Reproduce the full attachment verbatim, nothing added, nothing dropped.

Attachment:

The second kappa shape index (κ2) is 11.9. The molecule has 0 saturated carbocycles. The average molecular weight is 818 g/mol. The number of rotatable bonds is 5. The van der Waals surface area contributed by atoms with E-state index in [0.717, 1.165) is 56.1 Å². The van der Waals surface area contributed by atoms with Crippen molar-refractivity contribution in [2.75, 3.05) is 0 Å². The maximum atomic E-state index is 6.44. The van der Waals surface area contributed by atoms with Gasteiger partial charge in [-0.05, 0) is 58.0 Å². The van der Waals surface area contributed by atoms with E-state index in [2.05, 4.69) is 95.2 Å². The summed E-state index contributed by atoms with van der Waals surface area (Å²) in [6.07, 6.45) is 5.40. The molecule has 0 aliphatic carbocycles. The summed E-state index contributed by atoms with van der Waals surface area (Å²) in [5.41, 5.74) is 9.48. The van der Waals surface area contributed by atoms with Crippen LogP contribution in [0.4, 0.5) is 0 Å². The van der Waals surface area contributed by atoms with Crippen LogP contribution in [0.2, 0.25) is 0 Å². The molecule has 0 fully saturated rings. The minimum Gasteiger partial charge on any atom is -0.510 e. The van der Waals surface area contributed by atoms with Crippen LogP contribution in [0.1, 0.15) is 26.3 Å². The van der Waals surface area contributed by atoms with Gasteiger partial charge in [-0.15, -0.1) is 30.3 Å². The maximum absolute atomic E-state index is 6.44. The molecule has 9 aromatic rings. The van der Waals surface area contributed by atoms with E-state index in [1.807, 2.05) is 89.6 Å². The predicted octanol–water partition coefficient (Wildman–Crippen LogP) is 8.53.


The second kappa shape index (κ2) is 11.9. The molecule has 0 saturated carbocycles. The average molecular weight is 818 g/mol. The number of rotatable bonds is 5. The van der Waals surface area contributed by atoms with E-state index in [0.717, 1.165) is 56.1 Å². The van der Waals surface area contributed by atoms with Crippen molar-refractivity contribution in [2.75, 3.05) is 0 Å². The maximum atomic E-state index is 6.44. The van der Waals surface area contributed by atoms with Gasteiger partial charge in [-0.05, 0) is 58.0 Å². The van der Waals surface area contributed by atoms with E-state index in [2.05, 4.69) is 95.2 Å². The summed E-state index contributed by atoms with van der Waals surface area (Å²) in [6.07, 6.45) is 5.40. The molecule has 0 aliphatic carbocycles. The summed E-state index contributed by atoms with van der Waals surface area (Å²) in [5.41, 5.74) is 9.48. The van der Waals surface area contributed by atoms with Crippen LogP contribution in [0.4, 0.5) is 0 Å². The van der Waals surface area contributed by atoms with Crippen LogP contribution in [0.2, 0.25) is 0 Å². The molecule has 0 fully saturated rings. The minimum Gasteiger partial charge on any atom is -0.510 e. The van der Waals surface area contributed by atoms with Crippen LogP contribution in [0.1, 0.15) is 26.3 Å². The van der Waals surface area contributed by atoms with Gasteiger partial charge in [-0.15, -0.1) is 30.3 Å². The maximum absolute atomic E-state index is 6.44. The molecule has 9 aromatic rings. The van der Waals surface area contributed by atoms with E-state index in [1.807, 2.05) is 89.6 Å². The predicted octanol–water partition coefficient (Wildman–Crippen LogP) is 8.53.